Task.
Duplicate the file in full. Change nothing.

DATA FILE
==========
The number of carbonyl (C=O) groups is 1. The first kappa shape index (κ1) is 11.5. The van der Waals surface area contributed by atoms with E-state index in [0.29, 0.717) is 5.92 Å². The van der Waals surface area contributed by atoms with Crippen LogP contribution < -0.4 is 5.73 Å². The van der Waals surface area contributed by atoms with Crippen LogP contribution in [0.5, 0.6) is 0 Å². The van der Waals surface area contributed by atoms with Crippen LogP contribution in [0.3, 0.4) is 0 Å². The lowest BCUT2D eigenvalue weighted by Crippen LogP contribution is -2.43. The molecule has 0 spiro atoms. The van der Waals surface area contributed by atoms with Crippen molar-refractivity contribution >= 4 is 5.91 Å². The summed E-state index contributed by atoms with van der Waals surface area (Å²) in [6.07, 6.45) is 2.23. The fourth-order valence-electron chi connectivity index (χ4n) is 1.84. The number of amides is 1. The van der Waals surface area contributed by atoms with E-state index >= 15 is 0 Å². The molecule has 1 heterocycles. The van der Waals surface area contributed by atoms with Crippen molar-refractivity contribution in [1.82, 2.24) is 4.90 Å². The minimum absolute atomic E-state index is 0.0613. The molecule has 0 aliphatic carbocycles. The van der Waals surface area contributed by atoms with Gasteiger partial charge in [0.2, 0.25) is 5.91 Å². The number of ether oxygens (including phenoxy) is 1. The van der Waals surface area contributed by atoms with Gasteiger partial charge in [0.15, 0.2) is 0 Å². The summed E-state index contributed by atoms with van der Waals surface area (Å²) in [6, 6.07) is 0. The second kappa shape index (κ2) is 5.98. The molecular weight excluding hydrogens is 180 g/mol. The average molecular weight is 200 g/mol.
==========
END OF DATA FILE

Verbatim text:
The number of carbonyl (C=O) groups is 1. The first kappa shape index (κ1) is 11.5. The van der Waals surface area contributed by atoms with E-state index in [0.29, 0.717) is 5.92 Å². The van der Waals surface area contributed by atoms with Crippen LogP contribution < -0.4 is 5.73 Å². The van der Waals surface area contributed by atoms with Crippen LogP contribution in [0.5, 0.6) is 0 Å². The van der Waals surface area contributed by atoms with Crippen LogP contribution in [0.3, 0.4) is 0 Å². The lowest BCUT2D eigenvalue weighted by Crippen LogP contribution is -2.43. The molecule has 0 spiro atoms. The van der Waals surface area contributed by atoms with Crippen molar-refractivity contribution >= 4 is 5.91 Å². The summed E-state index contributed by atoms with van der Waals surface area (Å²) in [6.07, 6.45) is 2.23. The fourth-order valence-electron chi connectivity index (χ4n) is 1.84. The number of amides is 1. The van der Waals surface area contributed by atoms with E-state index >= 15 is 0 Å². The molecule has 1 heterocycles. The van der Waals surface area contributed by atoms with Crippen molar-refractivity contribution in [1.82, 2.24) is 4.90 Å². The minimum absolute atomic E-state index is 0.0613. The molecule has 0 aliphatic carbocycles. The van der Waals surface area contributed by atoms with Gasteiger partial charge in [0.2, 0.25) is 5.91 Å². The number of ether oxygens (including phenoxy) is 1. The van der Waals surface area contributed by atoms with Gasteiger partial charge in [0.15, 0.2) is 0 Å². The summed E-state index contributed by atoms with van der Waals surface area (Å²) in [6, 6.07) is 0. The second kappa shape index (κ2) is 5.98. The molecular weight excluding hydrogens is 180 g/mol. The average molecular weight is 200 g/mol.